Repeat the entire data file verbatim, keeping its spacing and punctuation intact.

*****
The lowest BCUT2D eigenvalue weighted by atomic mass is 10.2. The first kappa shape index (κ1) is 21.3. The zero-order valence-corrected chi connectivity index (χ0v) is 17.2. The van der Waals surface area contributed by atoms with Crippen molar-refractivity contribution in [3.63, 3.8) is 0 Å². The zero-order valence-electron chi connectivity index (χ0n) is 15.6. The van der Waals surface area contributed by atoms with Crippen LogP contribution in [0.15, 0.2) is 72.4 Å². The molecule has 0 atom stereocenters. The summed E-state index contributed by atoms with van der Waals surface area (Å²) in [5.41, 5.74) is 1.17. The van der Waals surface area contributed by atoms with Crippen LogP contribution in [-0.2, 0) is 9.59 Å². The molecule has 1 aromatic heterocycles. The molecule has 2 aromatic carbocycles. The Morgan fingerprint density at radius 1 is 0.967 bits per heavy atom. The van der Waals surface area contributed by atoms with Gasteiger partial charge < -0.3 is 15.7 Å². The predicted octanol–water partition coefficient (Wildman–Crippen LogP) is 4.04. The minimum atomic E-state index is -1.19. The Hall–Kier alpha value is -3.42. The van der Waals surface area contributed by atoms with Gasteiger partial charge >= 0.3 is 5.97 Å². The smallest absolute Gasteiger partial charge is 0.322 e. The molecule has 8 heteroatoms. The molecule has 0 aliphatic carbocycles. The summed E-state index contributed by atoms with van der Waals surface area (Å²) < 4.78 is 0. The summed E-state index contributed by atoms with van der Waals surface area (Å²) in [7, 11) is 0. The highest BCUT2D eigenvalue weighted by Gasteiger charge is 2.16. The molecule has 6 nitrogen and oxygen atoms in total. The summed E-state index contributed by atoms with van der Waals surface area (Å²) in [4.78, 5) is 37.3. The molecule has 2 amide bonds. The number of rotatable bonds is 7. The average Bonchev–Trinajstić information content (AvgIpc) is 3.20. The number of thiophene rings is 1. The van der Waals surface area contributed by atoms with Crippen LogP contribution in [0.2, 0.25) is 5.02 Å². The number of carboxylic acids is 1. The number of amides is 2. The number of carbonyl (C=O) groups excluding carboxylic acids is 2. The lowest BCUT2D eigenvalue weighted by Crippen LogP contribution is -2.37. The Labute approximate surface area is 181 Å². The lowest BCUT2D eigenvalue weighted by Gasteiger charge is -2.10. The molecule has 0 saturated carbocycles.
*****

The lowest BCUT2D eigenvalue weighted by atomic mass is 10.2. The first kappa shape index (κ1) is 21.3. The zero-order valence-corrected chi connectivity index (χ0v) is 17.2. The van der Waals surface area contributed by atoms with Crippen molar-refractivity contribution in [3.63, 3.8) is 0 Å². The zero-order valence-electron chi connectivity index (χ0n) is 15.6. The van der Waals surface area contributed by atoms with Crippen LogP contribution in [0.15, 0.2) is 72.4 Å². The molecule has 0 atom stereocenters. The summed E-state index contributed by atoms with van der Waals surface area (Å²) in [5.41, 5.74) is 1.17. The van der Waals surface area contributed by atoms with Crippen LogP contribution in [-0.2, 0) is 9.59 Å². The molecule has 1 aromatic heterocycles. The molecule has 2 aromatic carbocycles. The Morgan fingerprint density at radius 1 is 0.967 bits per heavy atom. The van der Waals surface area contributed by atoms with Gasteiger partial charge < -0.3 is 15.7 Å². The predicted octanol–water partition coefficient (Wildman–Crippen LogP) is 4.04. The minimum atomic E-state index is -1.19. The Hall–Kier alpha value is -3.42. The van der Waals surface area contributed by atoms with Gasteiger partial charge >= 0.3 is 5.97 Å². The smallest absolute Gasteiger partial charge is 0.322 e. The molecule has 8 heteroatoms. The molecule has 0 aliphatic carbocycles. The summed E-state index contributed by atoms with van der Waals surface area (Å²) < 4.78 is 0. The summed E-state index contributed by atoms with van der Waals surface area (Å²) in [7, 11) is 0. The highest BCUT2D eigenvalue weighted by Gasteiger charge is 2.16. The molecule has 6 nitrogen and oxygen atoms in total. The summed E-state index contributed by atoms with van der Waals surface area (Å²) in [4.78, 5) is 37.3. The molecule has 2 amide bonds. The number of rotatable bonds is 7. The average Bonchev–Trinajstić information content (AvgIpc) is 3.20. The number of thiophene rings is 1. The van der Waals surface area contributed by atoms with Crippen LogP contribution in [0.2, 0.25) is 5.02 Å². The number of carboxylic acids is 1. The number of amides is 2. The number of carbonyl (C=O) groups excluding carboxylic acids is 2. The lowest BCUT2D eigenvalue weighted by Crippen LogP contribution is -2.37. The Labute approximate surface area is 181 Å². The lowest BCUT2D eigenvalue weighted by Gasteiger charge is -2.10. The molecule has 0 saturated carbocycles.